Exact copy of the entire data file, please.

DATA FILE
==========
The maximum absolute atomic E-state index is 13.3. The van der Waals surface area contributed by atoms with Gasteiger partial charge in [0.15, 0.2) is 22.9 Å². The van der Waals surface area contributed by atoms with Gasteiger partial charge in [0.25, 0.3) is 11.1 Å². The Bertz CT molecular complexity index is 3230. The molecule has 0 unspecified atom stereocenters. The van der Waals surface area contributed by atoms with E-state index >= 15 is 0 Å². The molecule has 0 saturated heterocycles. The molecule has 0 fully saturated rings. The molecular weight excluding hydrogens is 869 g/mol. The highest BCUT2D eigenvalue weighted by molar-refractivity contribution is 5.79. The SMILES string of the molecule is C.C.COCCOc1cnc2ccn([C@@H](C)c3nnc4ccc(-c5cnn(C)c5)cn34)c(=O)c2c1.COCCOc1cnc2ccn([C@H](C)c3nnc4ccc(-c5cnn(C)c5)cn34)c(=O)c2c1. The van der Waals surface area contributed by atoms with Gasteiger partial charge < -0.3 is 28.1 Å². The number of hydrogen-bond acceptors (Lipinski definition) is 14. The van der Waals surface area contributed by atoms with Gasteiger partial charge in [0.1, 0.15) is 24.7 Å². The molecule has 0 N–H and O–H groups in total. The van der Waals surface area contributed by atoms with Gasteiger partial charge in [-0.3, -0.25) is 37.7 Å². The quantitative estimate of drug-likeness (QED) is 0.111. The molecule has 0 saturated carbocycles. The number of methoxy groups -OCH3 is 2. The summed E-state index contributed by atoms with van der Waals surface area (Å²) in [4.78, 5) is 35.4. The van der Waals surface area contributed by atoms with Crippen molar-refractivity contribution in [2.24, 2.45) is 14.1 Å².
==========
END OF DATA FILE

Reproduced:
The maximum absolute atomic E-state index is 13.3. The van der Waals surface area contributed by atoms with Gasteiger partial charge in [0.15, 0.2) is 22.9 Å². The van der Waals surface area contributed by atoms with Gasteiger partial charge in [0.25, 0.3) is 11.1 Å². The Bertz CT molecular complexity index is 3230. The molecule has 0 unspecified atom stereocenters. The van der Waals surface area contributed by atoms with E-state index >= 15 is 0 Å². The molecule has 0 saturated heterocycles. The molecule has 0 fully saturated rings. The molecular weight excluding hydrogens is 869 g/mol. The highest BCUT2D eigenvalue weighted by molar-refractivity contribution is 5.79. The SMILES string of the molecule is C.C.COCCOc1cnc2ccn([C@@H](C)c3nnc4ccc(-c5cnn(C)c5)cn34)c(=O)c2c1.COCCOc1cnc2ccn([C@H](C)c3nnc4ccc(-c5cnn(C)c5)cn34)c(=O)c2c1. The van der Waals surface area contributed by atoms with Gasteiger partial charge < -0.3 is 28.1 Å². The number of hydrogen-bond acceptors (Lipinski definition) is 14. The van der Waals surface area contributed by atoms with Gasteiger partial charge in [0.1, 0.15) is 24.7 Å². The molecule has 0 N–H and O–H groups in total. The van der Waals surface area contributed by atoms with Gasteiger partial charge in [-0.3, -0.25) is 37.7 Å². The quantitative estimate of drug-likeness (QED) is 0.111. The molecule has 0 saturated carbocycles. The number of methoxy groups -OCH3 is 2. The summed E-state index contributed by atoms with van der Waals surface area (Å²) in [4.78, 5) is 35.4. The van der Waals surface area contributed by atoms with Crippen molar-refractivity contribution in [2.24, 2.45) is 14.1 Å².